Cognitive ageing and late-life depression across cultures

Student thesis: Doctoral ThesisDoctor of Philosophy


This thesis examined the role of education and depression symptoms to late-life cognitive inequalities. The inquiry was conducted in several stages.
The first line of investigation examined whether a more highly educated recently born cohort had higher levels of cognitive performance and slower rates of cognitive decline in late life compared to a less highly educated earlier born cohort of the same age (65 to 75 years old at baseline). Data were used from the Longitudinal Ageing Study Amsterdam (LASA). Findings from Linear Mixed Models suggest that the later born cohort had higher baseline levels of processing speed, inductive reasoning and general cognitive performance, but showed similar or steeper rates of cognitive decline compared to the earlier born cohort. Education duration accounted for cohort differences in baseline levels of inductive reasoning and general cognitive performance, but it did not account for cohort differences in cognitive decline over 6 years of follow-up.
The second line of research examined which symptom dimensions of depression may show stronger associations with cognitive dysfunctions in late life. This research question was addressed in two separate psychometric studies, one conducted among older adults in Latin American countries (10/66 study) and the other conducted among older adults in the Netherlands (LASA study). Multiple Indicators Multiple Causes Models were used to examine cross-sectional associations between cognitive abilities and latent depression dimensions in the context of adjustment for differences in item response behaviour due to country of residence, age, gender and cognitive function levels. Findings from the 10/66 study suggest that poorer delayed recall performance was related to higher affective suffering symptoms and higher motivational symptoms. Motivational symptoms had a stronger negative association with verbal fluency performance than affective suffering symptoms. In both studies item response biases were of small magnitude and did not affect substantive conclusions.
The third line of investigation informs on the longitudinal direction of influence and timing of the association between cognitive abilities and depression symptoms (conceptualized as a unitary construct and as specific symptom dimensions). This inquiry was conducted in two separate studies: the 10/66 study with a follow-up duration of 3 years (using cross-lagged path analyses), and the LASA study with a follow-up duration of 13 years (using cross-domain latent growth curve models). Findings from the 10/66 study suggest that most prospective associations between cognitive abilities (i.e., verbal fluency, immediate recall and delayed recall) and overall depression symptoms / specific symptom-dimensions were bidirectional. Baseline motivational symptoms of depression were not related to follow-up verbal fluency performance, whereas baseline delayed recall performance was not related to follow-up affective suffering levels. Findings from the LASA study suggest that poor initial memory performance predicted an increase in overall depression symptoms and a specific increase in depressed affect over time, whereas processing speed decline was accompanied by an increase in overall depression symptoms and a specific increase in somatic symptoms.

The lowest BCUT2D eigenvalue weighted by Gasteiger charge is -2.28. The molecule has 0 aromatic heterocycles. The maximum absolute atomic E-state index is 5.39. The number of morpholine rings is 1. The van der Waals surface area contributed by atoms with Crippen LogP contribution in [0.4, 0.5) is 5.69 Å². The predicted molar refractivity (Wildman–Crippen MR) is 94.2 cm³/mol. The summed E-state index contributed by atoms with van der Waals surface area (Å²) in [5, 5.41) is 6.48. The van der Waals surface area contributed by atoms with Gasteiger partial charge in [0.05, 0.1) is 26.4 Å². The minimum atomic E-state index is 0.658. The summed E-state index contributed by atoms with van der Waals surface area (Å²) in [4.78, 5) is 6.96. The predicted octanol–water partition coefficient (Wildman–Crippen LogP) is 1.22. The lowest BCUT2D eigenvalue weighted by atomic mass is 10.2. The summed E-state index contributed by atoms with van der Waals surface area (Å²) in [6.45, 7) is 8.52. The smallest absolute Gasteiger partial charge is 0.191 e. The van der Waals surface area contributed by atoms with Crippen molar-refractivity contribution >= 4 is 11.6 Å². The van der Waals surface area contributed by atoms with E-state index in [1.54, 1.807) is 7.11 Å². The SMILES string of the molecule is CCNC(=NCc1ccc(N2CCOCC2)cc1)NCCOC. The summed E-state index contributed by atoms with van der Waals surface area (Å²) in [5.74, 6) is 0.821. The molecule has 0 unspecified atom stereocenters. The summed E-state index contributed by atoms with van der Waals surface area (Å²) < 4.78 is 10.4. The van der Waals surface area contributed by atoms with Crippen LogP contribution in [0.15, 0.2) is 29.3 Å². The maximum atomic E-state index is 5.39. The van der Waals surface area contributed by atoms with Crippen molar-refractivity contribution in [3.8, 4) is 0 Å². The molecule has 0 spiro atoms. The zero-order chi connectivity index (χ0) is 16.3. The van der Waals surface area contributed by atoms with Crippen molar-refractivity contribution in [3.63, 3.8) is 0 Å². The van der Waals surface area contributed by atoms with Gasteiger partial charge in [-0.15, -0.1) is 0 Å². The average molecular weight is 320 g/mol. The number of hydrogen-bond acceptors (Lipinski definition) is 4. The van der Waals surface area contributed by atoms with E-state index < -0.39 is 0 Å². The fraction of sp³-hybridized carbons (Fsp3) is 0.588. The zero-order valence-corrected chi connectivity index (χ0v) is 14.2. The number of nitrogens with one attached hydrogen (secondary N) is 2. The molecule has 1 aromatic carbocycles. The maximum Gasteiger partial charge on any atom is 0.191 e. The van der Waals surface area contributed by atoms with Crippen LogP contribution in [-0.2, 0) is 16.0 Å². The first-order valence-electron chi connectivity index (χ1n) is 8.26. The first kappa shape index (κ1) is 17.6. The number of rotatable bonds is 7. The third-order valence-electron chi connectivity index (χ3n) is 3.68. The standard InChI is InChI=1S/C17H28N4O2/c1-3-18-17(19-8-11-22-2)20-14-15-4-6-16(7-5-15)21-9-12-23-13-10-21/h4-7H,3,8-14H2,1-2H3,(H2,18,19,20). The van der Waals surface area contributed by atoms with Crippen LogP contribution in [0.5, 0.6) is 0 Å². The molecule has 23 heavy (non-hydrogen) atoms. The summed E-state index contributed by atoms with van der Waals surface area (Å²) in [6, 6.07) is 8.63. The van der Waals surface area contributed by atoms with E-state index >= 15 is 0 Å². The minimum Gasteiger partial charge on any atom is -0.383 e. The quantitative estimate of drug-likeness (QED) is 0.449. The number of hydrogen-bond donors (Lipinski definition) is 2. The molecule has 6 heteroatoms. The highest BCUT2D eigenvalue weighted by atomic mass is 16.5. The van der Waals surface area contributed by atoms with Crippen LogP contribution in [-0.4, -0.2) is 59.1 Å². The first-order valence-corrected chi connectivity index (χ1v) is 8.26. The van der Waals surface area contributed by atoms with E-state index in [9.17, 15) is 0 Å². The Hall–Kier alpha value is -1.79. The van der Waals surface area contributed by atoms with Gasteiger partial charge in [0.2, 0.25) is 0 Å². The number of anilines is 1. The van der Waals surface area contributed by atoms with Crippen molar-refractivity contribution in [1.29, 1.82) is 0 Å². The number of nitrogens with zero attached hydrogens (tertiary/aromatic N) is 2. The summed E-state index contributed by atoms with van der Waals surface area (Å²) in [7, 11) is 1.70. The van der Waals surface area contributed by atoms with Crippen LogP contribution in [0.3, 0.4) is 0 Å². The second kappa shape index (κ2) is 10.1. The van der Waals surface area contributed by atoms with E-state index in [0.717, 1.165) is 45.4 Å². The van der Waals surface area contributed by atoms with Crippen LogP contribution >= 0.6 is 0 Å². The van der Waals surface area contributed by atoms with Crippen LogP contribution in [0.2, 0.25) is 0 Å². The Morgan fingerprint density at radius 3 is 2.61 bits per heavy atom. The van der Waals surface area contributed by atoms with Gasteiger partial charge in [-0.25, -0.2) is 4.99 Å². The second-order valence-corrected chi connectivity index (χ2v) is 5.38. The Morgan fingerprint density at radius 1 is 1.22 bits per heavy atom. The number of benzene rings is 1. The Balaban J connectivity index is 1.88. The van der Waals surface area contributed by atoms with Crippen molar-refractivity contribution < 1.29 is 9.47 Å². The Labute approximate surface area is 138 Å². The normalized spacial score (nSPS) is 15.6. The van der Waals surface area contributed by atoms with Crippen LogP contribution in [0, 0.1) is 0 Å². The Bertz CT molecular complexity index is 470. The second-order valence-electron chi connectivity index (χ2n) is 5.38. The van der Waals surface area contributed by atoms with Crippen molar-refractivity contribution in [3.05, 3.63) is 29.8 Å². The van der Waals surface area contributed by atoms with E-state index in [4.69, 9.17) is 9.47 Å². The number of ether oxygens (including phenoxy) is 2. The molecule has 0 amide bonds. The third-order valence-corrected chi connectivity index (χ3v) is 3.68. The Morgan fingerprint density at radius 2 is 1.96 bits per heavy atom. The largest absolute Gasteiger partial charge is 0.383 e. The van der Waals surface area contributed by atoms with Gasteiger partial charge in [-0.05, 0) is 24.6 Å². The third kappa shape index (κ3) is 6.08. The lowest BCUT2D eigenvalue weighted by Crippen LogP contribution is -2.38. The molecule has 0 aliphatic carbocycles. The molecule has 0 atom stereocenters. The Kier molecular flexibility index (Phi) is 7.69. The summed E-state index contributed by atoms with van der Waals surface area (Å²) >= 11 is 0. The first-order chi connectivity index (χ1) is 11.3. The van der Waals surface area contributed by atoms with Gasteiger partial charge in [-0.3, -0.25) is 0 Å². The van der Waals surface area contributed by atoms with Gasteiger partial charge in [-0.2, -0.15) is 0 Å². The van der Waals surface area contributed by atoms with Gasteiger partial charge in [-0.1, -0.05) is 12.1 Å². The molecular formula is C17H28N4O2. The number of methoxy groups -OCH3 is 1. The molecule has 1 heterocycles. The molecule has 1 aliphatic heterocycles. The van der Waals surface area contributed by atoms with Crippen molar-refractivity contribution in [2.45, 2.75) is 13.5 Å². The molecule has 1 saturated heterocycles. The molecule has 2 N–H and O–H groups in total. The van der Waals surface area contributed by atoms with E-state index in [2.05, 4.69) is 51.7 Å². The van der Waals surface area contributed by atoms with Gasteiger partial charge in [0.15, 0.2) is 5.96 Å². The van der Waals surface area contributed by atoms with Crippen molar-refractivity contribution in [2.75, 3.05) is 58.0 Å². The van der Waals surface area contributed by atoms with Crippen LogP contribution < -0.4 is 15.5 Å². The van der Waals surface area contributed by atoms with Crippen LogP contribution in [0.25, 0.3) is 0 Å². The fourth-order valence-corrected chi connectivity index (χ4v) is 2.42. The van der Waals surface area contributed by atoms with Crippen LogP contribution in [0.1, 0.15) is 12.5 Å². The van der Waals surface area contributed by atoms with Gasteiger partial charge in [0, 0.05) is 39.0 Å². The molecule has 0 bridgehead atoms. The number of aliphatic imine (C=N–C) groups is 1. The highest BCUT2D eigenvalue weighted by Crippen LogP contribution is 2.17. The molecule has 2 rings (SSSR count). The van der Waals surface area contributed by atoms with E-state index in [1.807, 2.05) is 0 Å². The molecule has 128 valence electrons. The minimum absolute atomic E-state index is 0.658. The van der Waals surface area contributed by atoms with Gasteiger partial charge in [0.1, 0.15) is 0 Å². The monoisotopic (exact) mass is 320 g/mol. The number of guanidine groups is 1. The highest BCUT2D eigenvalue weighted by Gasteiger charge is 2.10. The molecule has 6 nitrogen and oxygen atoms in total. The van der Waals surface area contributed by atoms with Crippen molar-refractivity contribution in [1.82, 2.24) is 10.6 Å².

In conclusion, findings from this thesis suggest that education alone has a limited role in accounting for cohort differences in cognitive ageing. The interplay between depression and cognitive functioning is complex. Whether depression co-occurs, precedes, accompanies, or follows cognitive dysfunctions may depend on the depression symptom dimensions experienced and on the timing of the assessments.
Date of Award2017
Original languageEnglish
Awarding Institution
  • King's College London
SupervisorMatthew Prina (Supervisor) & Martin Prince (Supervisor)

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